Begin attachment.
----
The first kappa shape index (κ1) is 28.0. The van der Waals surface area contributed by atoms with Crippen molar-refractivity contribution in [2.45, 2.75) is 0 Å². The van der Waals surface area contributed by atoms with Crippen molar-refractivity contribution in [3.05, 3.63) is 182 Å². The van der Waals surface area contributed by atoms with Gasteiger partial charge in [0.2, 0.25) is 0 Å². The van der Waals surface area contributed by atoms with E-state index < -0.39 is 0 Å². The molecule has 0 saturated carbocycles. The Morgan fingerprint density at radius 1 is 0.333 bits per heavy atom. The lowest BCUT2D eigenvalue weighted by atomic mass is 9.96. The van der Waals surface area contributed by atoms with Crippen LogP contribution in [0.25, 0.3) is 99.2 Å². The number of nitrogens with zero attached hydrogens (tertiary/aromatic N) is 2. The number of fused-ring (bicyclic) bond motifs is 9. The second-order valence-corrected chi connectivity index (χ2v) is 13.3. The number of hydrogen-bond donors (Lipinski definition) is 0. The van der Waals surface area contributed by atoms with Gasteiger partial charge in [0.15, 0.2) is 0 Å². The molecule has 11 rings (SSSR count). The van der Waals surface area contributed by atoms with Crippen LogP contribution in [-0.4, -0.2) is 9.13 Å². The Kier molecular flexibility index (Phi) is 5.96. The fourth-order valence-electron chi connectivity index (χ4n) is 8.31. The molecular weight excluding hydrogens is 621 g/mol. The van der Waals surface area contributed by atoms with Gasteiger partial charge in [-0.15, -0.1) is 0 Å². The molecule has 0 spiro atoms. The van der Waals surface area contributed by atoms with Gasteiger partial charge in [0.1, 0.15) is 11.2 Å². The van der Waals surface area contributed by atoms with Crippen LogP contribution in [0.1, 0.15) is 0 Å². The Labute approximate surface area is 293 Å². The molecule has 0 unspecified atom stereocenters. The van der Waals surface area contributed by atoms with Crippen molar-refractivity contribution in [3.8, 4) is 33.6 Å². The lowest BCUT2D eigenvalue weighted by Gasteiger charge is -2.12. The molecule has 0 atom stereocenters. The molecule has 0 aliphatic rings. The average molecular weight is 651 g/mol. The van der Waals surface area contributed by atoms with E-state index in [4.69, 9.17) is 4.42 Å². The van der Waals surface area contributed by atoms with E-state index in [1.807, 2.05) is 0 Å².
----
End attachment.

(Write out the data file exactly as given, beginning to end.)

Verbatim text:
The first kappa shape index (κ1) is 28.0. The van der Waals surface area contributed by atoms with Crippen molar-refractivity contribution in [2.45, 2.75) is 0 Å². The van der Waals surface area contributed by atoms with Crippen molar-refractivity contribution in [3.05, 3.63) is 182 Å². The van der Waals surface area contributed by atoms with Gasteiger partial charge in [0.2, 0.25) is 0 Å². The van der Waals surface area contributed by atoms with E-state index < -0.39 is 0 Å². The molecule has 0 saturated carbocycles. The Morgan fingerprint density at radius 1 is 0.333 bits per heavy atom. The lowest BCUT2D eigenvalue weighted by atomic mass is 9.96. The van der Waals surface area contributed by atoms with Crippen LogP contribution in [0.25, 0.3) is 99.2 Å². The number of nitrogens with zero attached hydrogens (tertiary/aromatic N) is 2. The number of fused-ring (bicyclic) bond motifs is 9. The second-order valence-corrected chi connectivity index (χ2v) is 13.3. The number of hydrogen-bond donors (Lipinski definition) is 0. The van der Waals surface area contributed by atoms with Gasteiger partial charge in [0.15, 0.2) is 0 Å². The molecule has 11 rings (SSSR count). The van der Waals surface area contributed by atoms with Crippen LogP contribution in [-0.4, -0.2) is 9.13 Å². The Kier molecular flexibility index (Phi) is 5.96. The fourth-order valence-electron chi connectivity index (χ4n) is 8.31. The molecular weight excluding hydrogens is 621 g/mol. The van der Waals surface area contributed by atoms with Gasteiger partial charge in [-0.15, -0.1) is 0 Å². The molecule has 0 spiro atoms. The van der Waals surface area contributed by atoms with Gasteiger partial charge in [0.1, 0.15) is 11.2 Å². The van der Waals surface area contributed by atoms with Crippen LogP contribution in [0.1, 0.15) is 0 Å². The Labute approximate surface area is 293 Å². The molecule has 0 unspecified atom stereocenters. The van der Waals surface area contributed by atoms with Crippen molar-refractivity contribution in [3.8, 4) is 33.6 Å². The lowest BCUT2D eigenvalue weighted by Gasteiger charge is -2.12. The molecule has 0 atom stereocenters. The molecule has 0 aliphatic rings. The average molecular weight is 651 g/mol. The van der Waals surface area contributed by atoms with E-state index in [4.69, 9.17) is 4.42 Å². The van der Waals surface area contributed by atoms with E-state index in [1.807, 2.05) is 0 Å².